U.S. Supreme Court
Ex Parte Woollen, 104 U.S. 300 (1881)
Ex Parte Woollen
104 U.S. 300
PETITION FOR A WRIT OF MANDAMUS
The circuit court was authorized to dismiss an appeal thereto which, at a term thereof then holding, was not entered therein within ten days after it had keen taken from a decision of the district court sitting in bankruptcy.
The facts are stated in the opinion of the Court.
MR. CHIEF JUSTICE WAITE delivered the opinion of the Court.
The petition in this case shows that a claim against a bankrupt estate was rejected by the District Court for the District of Indiana on the 19th of December, 1879, and that on the same day the creditor took an appeal to the circuit court under sec. 4980 of the Revised Statutes. When the appeal was taken, the circuit court was in session. The term began on the first Tuesday of the preceding November, and continued without a final adjournment until late in April, 1880. The next chanroblesvirtualawlibrarychanroblesvirtualawlibrary
term did not begin until the first Tuesday in May. On the 28th of March, the assignee moved the circuit court to dismiss the appeal because it had not been entered in that court. This motion was resisted by the creditor on the ground that he had until the next term to enter the case. The court, after hearing, granted the motion, and we are now asked to require, by mandamus, a reinstatement of the appeal.
Many objections are made to this application, but as it is conceded that if the question which lies at the foundation of the whole proceeding is decided adversely to the petitioners, the writ must be denied, we pass everything else by and proceed at once to the consideration of that question, which is whether, under the law, the creditor had until the May Term, 1880, to enter his appeal in the circuit court.
The eighth section of the original Bankrupt Law of March 2, 1867, c. 176, required the appeal to
"be entered at the term of the circuit court which shall be first held within and for the district next after the expiration of ten days from the time of claiming the same."
14 Stat. 520. The tenth section provided (id., p. 521) that the Justices of this court should, subject to the provisions of the act, frame "general orders," among other things, "for regulating the practice and procedure upon appeals." Under this authority, the Justices could not by their orders alter or amend the law, but they could prescribe rules and regulations to aid in carrying it into effect. Anything not inconsistent with it might be ordered for the dispatch of business. It was not in so many words provided that appeals might be entered in the circuit court at the first term which began its session after the expiration of ten days from the time they were claimed, and so the Justices, in framing their orders at the December Term, 1866 (May 16, 1867), provided (No. 26) that appeals by a creditor from a decision of the district court rejecting his claim should be filed in the clerk's office of the circuit court within ten days after they were taken. As this was evidently done to promote the speedy settlement of bankrupt estates, which we have often said was the obvious policy of the law, Bailey v. Glover, 21 Wall. 342; Wiswall v. Campbell, 93 U. S. 347, there would, in our opinion, be no difficulty in sustaining the regulation if the matter chanroblesvirtualawlibrarychanroblesvirtualawlibrary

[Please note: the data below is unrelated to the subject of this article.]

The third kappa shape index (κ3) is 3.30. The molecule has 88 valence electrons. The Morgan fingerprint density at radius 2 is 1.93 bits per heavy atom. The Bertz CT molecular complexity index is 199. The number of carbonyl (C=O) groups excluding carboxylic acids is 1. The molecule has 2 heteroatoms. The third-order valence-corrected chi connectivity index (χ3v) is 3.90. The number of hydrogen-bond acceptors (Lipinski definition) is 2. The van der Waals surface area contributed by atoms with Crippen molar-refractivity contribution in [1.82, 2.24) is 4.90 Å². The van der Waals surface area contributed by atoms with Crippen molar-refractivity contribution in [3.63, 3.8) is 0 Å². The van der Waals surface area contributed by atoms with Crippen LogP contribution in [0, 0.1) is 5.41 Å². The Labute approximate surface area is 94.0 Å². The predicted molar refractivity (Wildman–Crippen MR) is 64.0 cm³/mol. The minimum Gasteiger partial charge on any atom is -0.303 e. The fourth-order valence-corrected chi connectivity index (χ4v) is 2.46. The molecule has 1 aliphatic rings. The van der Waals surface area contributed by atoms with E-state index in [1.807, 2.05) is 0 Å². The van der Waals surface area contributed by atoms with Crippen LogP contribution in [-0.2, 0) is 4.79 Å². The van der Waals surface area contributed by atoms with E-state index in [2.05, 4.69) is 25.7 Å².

stood as it was originally. The law and the regulation are perfectly consistent with each other. In effect, it was judicially determined that sec. 8 required appeals to be filed during the first term which happened to be in session after the expiration of the ten days, and the regulation simply fixed the time in that term when the filing must be done. Undoubtedly the provisions of the regulation were directory, rather than mandatory. If the entry of the cause was not made in the circuit court within the prescribed time, it would be within the power of that court, in the exercise of its discretion, to allow it to be done afterwards, but after the time had gone by the assignee could appear and ask to have the appeal dismissed.
But whatever may have been the condition of the law in this particular originally, there can be no doubt what it has been since the Revised Statutes, sec. 4990 of which is as follows:
"The general orders in bankruptcy heretofore adopted by the Justices of the Supreme Court, as now existing, may be followed in proceedings under this title, and the Justices may from time to time, subject to the provisions of this title, rescind or vary any of those general orders, and may frame, rescind, or vary other general orders for the following purposes: . . . Fourth. For regulating the practice and procedure upon appeals."
Order No. 26 was then in force, and there was in this section a distinct legislative recognition of its validity. In sec. 4982, the word "first," where it occurs in that part of sec. 8 of the original act quoted above, was omitted, so that the provision in the Revised Statutes is that
"such appeal shall be entered at the term of the circuit court which shall be held within the district next after the expiration of ten days from the time of claiming the same."
By this change, the original meaning was not materially altered, but if it had been, the result would be the same so far as the question now under consideration is concerned, because in so many words it was provided (sec. 4990) that the old orders as they stood should be applicable to the revision. In amending the general orders at the October Term, 1874, the Justices continued No. 26 in the same form it was originally adopted.
Such being the condition of the law when the proceedings now complained of were had in the circuit court, we think it was clearly in the power of that court to dismiss the appeal because it had not been entered in time.